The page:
Authors: Christine Chan, Jason Meneely
Faculty Mentor: Jason Meneely
College: College of Design, Construction, and Planning
While Virtual Reality (VR) is now widely used as a final design presentation tool, little research focuses on the role of VR during design development processes in design education. However, properly positioned and pedagogically researched VR holds great potential for helping students make better design decisions to support end-users with diverse needs. This research seeks to connect the value of VR as not only a presentation medium but also as a “perspective taking” tool to help students develop better design solutions. Undergraduate Interior Design students (n=15) were recruited to experience their already completed studio projects of a retail store design as a VR character in a virtual wheelchair. Each participant was asked to assess the effectiveness of their design solution for wheelchair users before and after the intervention. The interactions students had during their VR sessions were recorded and content analyzed for emerging themes. Although the sample size was small to achieve statistical power, qualitative findings revealed numerous perceptual shifts as students identified problems for wheelchair users in their design solutions.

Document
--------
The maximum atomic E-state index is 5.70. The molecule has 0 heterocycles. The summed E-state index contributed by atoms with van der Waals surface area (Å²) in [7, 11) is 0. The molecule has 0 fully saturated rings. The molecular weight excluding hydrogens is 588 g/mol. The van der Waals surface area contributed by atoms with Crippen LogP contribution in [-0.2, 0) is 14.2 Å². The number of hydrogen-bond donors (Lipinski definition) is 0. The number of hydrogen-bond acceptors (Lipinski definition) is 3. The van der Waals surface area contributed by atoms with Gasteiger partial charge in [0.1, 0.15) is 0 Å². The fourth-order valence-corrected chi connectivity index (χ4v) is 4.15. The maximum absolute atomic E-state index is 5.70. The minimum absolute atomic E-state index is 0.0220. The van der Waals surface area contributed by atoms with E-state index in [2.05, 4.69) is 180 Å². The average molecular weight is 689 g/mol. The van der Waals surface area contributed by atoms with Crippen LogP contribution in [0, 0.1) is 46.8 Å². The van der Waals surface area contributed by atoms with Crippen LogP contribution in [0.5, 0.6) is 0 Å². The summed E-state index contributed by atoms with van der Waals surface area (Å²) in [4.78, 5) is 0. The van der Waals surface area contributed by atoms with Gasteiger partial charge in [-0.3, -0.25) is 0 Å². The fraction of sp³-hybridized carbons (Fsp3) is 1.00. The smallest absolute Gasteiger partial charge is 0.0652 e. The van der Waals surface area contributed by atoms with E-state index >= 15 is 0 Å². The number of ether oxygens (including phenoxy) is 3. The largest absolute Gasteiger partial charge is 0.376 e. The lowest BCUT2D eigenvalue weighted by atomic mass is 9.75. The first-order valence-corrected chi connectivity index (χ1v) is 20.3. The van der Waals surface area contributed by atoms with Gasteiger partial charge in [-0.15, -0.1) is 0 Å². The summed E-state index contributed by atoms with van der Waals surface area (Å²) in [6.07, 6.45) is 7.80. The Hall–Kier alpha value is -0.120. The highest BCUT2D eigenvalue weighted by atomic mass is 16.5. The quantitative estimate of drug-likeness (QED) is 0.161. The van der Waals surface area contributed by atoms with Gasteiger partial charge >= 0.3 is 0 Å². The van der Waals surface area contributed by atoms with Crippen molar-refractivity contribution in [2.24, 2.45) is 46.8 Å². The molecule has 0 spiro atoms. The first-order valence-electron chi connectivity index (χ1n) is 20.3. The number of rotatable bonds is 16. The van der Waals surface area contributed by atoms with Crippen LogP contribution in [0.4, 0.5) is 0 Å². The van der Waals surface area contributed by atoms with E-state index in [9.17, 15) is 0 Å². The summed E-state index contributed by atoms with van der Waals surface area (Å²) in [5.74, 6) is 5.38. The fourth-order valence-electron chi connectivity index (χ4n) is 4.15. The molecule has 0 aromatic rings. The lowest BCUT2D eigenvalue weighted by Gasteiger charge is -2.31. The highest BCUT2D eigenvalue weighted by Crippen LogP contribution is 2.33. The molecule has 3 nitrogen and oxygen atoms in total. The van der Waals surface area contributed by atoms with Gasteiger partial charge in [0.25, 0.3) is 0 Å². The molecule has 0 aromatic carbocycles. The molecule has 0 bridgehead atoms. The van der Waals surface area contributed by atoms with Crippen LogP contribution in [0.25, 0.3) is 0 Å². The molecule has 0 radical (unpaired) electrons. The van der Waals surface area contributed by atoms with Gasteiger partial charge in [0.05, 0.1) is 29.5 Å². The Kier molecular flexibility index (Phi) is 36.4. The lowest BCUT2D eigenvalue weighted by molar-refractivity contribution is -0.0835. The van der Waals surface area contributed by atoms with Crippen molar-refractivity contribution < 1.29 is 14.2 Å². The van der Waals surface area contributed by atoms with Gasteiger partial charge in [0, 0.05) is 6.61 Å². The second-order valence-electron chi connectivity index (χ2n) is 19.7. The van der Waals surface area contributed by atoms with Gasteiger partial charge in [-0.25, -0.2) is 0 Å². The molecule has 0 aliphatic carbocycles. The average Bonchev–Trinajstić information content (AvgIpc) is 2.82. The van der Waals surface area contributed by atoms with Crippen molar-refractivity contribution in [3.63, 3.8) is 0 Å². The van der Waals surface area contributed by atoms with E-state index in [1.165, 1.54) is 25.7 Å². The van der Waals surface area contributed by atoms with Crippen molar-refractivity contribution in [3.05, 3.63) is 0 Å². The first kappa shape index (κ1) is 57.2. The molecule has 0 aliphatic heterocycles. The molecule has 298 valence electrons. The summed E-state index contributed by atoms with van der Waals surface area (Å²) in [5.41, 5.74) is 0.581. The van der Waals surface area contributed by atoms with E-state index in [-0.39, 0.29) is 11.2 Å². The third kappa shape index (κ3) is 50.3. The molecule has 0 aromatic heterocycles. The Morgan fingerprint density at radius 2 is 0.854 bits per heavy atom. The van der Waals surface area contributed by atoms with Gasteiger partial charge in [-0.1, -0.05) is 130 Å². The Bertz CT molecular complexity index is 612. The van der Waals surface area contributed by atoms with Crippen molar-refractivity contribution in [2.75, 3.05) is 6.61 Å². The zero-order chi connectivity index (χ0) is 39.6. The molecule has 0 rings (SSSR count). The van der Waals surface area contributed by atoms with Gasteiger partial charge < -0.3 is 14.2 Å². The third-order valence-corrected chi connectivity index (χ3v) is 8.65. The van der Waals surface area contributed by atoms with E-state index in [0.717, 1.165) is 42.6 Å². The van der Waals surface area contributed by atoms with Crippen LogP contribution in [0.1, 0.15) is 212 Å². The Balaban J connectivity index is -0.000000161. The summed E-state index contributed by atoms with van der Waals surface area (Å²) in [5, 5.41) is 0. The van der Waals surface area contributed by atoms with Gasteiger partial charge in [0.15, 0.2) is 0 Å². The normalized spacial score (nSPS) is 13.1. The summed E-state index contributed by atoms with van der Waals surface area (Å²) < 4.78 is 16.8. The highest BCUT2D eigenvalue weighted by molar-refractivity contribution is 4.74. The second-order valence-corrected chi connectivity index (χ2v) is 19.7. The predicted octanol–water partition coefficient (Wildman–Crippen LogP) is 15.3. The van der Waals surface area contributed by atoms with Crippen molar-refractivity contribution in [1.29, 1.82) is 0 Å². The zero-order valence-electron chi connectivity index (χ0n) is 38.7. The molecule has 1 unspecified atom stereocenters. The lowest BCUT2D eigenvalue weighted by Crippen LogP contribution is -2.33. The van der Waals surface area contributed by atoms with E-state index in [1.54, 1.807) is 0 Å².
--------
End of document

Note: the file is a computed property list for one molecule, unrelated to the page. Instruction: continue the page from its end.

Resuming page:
Christine, this looks great! I’d be curious as to the exact question you asked students to respond to for rating their designs. Was it a Likert-type scale? What was the range of options (e.g., 1-10, 1-5)? Did you transcribe their verbal comments yourself or hire a service? If service, were you happy with it and what was the name of it? Hopefully you and Jason can publish this in a peer-reviewed journal!
Hello Dr. Bosch,
Thank you for visiting my research! Yes, it was on a likert-type scale. The exact question was “On a scale 1-7, how accessible do you think your design is, with 7 being the most accessible.” I transcribed the comments myself and analyzed them as the sample was not too large. Hopefully, Jason can continue on with this research to build a larger sample in the future and publish it that way!
This is very interesting! I really think this would benefit design education. Do you believe that VR will also be successful in a professional setting for presenting designs to clients? Is there a limit in the complexity of a design/3D program that VR can handle?
Hello Carolyn! In fact, VR is currently used most widely in professional settings to present their design, and thus it is our goal to try to bring those into an earlier process (in education & during the design process). There is currently a limit in the complexity of the design while converting the files from student-built 3D CAD models and VR, and thus limiting the application of this technology in design education.